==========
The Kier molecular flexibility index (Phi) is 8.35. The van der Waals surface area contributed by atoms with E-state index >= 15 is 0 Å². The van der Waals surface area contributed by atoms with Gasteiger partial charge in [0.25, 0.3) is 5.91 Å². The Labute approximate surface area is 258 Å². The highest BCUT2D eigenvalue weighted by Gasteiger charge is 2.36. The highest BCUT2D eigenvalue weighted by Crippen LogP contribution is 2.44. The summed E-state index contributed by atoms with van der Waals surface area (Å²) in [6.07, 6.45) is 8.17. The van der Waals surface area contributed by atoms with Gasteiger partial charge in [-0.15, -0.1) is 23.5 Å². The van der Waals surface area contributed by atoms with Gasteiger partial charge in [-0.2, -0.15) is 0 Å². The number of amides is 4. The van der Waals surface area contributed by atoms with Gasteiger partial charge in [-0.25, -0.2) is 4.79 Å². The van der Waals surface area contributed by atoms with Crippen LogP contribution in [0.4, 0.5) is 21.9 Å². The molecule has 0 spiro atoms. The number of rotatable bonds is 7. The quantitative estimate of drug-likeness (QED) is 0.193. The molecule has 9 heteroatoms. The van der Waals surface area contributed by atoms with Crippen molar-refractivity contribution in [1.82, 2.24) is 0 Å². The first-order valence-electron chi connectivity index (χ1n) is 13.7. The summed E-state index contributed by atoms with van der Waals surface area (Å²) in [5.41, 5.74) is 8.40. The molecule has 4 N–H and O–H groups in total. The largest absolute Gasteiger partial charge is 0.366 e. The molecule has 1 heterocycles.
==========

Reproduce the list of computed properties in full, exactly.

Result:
The Kier molecular flexibility index (Phi) is 8.35. The van der Waals surface area contributed by atoms with E-state index >= 15 is 0 Å². The van der Waals surface area contributed by atoms with Gasteiger partial charge in [0.25, 0.3) is 5.91 Å². The Labute approximate surface area is 258 Å². The highest BCUT2D eigenvalue weighted by Gasteiger charge is 2.36. The highest BCUT2D eigenvalue weighted by Crippen LogP contribution is 2.44. The summed E-state index contributed by atoms with van der Waals surface area (Å²) in [6.07, 6.45) is 8.17. The van der Waals surface area contributed by atoms with Gasteiger partial charge in [-0.15, -0.1) is 23.5 Å². The van der Waals surface area contributed by atoms with Gasteiger partial charge in [-0.2, -0.15) is 0 Å². The number of amides is 4. The van der Waals surface area contributed by atoms with Gasteiger partial charge in [-0.25, -0.2) is 4.79 Å². The van der Waals surface area contributed by atoms with Crippen LogP contribution in [0.4, 0.5) is 21.9 Å². The molecule has 0 spiro atoms. The number of rotatable bonds is 7. The quantitative estimate of drug-likeness (QED) is 0.193. The molecule has 9 heteroatoms. The van der Waals surface area contributed by atoms with Crippen molar-refractivity contribution in [1.82, 2.24) is 0 Å². The first-order valence-electron chi connectivity index (χ1n) is 13.7. The summed E-state index contributed by atoms with van der Waals surface area (Å²) in [5.41, 5.74) is 8.40. The molecule has 4 N–H and O–H groups in total. The largest absolute Gasteiger partial charge is 0.366 e. The molecule has 1 heterocycles.